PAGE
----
Arteris Articles

SemiWiki: Segmenting the Machine-Learning Hardware Market

Kurt Shuler, VP Marketing at Arteris IP, shares his 91 entries into finding every company and product that is active in the AI hardware space in this latest SemiWiki blog:

Segmenting the Machine-Learning Hardware Market

March 13th, 2019 - By Bernard Murphy

Machine learning is everywhere, but it can be difficult at times to understand what that really means. Bernard Murphy (SemiWiki) talked to Kurt Shuler and dug through a very detailed spreadsheet Kurt developed to understand better better what is being used where in the ML market.

One of the great pleasures in what I do is to work with people who are working with people in some of the hottest design areas today. A second-level indirect to be sure but that gives me the luxury of taking a broad view. A recent discussion I had with Kurt Shuler (VP Marketing at Arteris IP) is in this class. As a conscientious marketing guy, he wants to understand the available market in AI hardware because they have quite a bit of activity in that space – more on that later. So Kurt put a lot of work into finding every company and product he could that is active in this space, 91 entries in his spreadsheet. This he broke down by company, territory (eg China or US), product, target market (eg vision or speech), implementation (eg FPGA or ASIC), whether the product is used in datacenters or at the edge and whether it is being used for training or inference.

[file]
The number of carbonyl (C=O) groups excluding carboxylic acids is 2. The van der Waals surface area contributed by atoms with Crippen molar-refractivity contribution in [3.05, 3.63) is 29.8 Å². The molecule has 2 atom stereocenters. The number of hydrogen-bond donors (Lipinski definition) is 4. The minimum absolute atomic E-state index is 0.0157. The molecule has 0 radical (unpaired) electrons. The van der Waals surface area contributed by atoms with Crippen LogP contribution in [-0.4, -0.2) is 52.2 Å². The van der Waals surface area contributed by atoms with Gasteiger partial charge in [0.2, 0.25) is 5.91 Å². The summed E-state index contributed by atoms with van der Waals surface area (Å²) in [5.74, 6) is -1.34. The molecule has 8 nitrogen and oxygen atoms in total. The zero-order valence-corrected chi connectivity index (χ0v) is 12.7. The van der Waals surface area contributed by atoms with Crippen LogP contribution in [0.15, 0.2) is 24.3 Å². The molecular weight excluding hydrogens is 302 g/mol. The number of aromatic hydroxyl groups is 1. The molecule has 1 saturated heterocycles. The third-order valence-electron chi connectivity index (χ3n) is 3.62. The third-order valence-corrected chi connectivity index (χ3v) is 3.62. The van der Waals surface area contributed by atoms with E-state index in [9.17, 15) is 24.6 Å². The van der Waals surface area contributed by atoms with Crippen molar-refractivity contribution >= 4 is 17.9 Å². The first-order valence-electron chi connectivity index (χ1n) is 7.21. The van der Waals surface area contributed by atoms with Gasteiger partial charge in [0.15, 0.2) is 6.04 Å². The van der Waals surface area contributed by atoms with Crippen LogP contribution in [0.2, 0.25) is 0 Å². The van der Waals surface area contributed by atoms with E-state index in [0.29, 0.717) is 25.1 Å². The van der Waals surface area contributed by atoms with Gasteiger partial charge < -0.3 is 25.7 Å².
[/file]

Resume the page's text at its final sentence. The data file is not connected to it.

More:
For more information, download this FlexNoC AI Package datasheet; http://www.arteris.com/flexnoc-ai-package

Topics: FPGA semiconductor edge computing semiwiki inference kurt shuler flexnoc ai package AI training noc interconnect

SemiWiki: Safety: Big Opportunity, A Long and Hard Road

Kurt Shuler, VP Marketing at Arteris IP, explains the support and business cycle from the vendor to the integrator in the latest SemiWiki blog written by Bernard Murphy:

Safety: Big Opportunity, A Long and Hard Road